Downward trend in couples getting married

The Office for National Statistics has revealed that in 2017 (the latest available official figures) the average age at which heterosexual couples got married reached an all-time high of 35.7yrs for women and 38yrs for men.

Marriage rates in that year were currently at their lowest level on record; and this is the result of a continuous period of decline which according to statistics, shows a 45% decrease since 1972.

The ONS also recorded further declines in the number of couples opting for religious ceremonies. These accounted for less than one in four marriages between opposite-sex couples – which is equivalent to 23% – the lowest on record.

Apparently, the most popular date for getting married in 2017 was 2nd September – when 4,370 couples tied the knot. Whereas the least popular date in 2017 was Christmas Day, with only three weddings having taken place.

Overall, there were a total of 242,842 marriages registered in 2017 which was 2.8% less than the previous year; and more than 1,000 couples converted their existing civil partnerships into marriage.

Included in the total above, there were 6,932 marriages between same-sex couples – 56% between female couples and 44% between males, which according to statistics is similar to the figures recorded in 2016.

It is highly anticipated that due to COVID-19 outbreak in 2020, a significant number of weddings will have been cancelled or postponed (including Princess Beatrice’s !!) so it’s fair to assume that these figures will decline massively again in 2020/2021.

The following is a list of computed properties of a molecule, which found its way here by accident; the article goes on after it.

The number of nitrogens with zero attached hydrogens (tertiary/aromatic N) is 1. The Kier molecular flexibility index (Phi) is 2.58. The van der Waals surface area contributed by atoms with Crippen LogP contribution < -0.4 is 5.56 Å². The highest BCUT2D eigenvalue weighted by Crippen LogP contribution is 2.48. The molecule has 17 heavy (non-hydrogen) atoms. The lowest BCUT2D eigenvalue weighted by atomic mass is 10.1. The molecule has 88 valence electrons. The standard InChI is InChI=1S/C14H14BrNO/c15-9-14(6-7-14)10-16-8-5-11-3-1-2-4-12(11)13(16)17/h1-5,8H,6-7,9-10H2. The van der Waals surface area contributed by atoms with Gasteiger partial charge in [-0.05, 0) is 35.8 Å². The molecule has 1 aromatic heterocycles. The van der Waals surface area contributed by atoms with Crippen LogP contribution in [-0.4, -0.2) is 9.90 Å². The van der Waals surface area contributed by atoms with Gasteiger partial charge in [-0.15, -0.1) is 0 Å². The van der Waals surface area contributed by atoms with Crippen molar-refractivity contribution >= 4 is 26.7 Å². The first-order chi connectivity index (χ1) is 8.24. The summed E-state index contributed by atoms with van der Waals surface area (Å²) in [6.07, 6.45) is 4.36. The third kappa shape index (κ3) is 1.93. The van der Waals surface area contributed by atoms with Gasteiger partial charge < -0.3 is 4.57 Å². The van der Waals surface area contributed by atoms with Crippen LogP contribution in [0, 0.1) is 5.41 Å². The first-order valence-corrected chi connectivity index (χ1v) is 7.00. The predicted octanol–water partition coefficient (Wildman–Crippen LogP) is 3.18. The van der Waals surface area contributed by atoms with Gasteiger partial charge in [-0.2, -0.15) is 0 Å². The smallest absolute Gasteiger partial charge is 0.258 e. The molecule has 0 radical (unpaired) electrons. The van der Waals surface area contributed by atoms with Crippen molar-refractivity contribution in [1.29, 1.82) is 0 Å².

Cohabiting Couples

The number of couples choosing to live together unmarried continues to increase. On this basis, it is generally agreed between family lawyers that properly thought-out legislation for cohabitees rights should now become a priority; especially since cohabitees are often reliant upon property law, which can be extremely complex.

Property law also does not provide cohabitees (particularly ones who have lived together for a number of years) with any share of a partner’s pension fund or right to maintenance.

Therefore, we feel it is prudent for cohabiting couples to consider a cohabitation agreement to protect their loved ones.

If there are any aspects of a cohabitation agreement or advice needed relating to property or financial matters, especially where a cohabiting relationship is under pressure or breaking down, feel free to contact one of the family team here at Price Slater Gawne who can advise you further:

⋅ Carole Nettleton
Tel: 07958 028069
Email: carole.nettleton@psg-law.co.uk

⋅ Nicholas Clough
Tel: 07538 385956
Email: nicholas.clough@psg-law.co.uk

Our expert solicitors have over 50 years of combined, hands-on experience when it comes to cohabitation agreements and relationship breakdowns, and they will ensure that your case is dealt with promptly, efficiently and in a cost-effective manner.

We can correspond with you by email and we can arrange interviews by phone, Skype, Facetime or Zoom.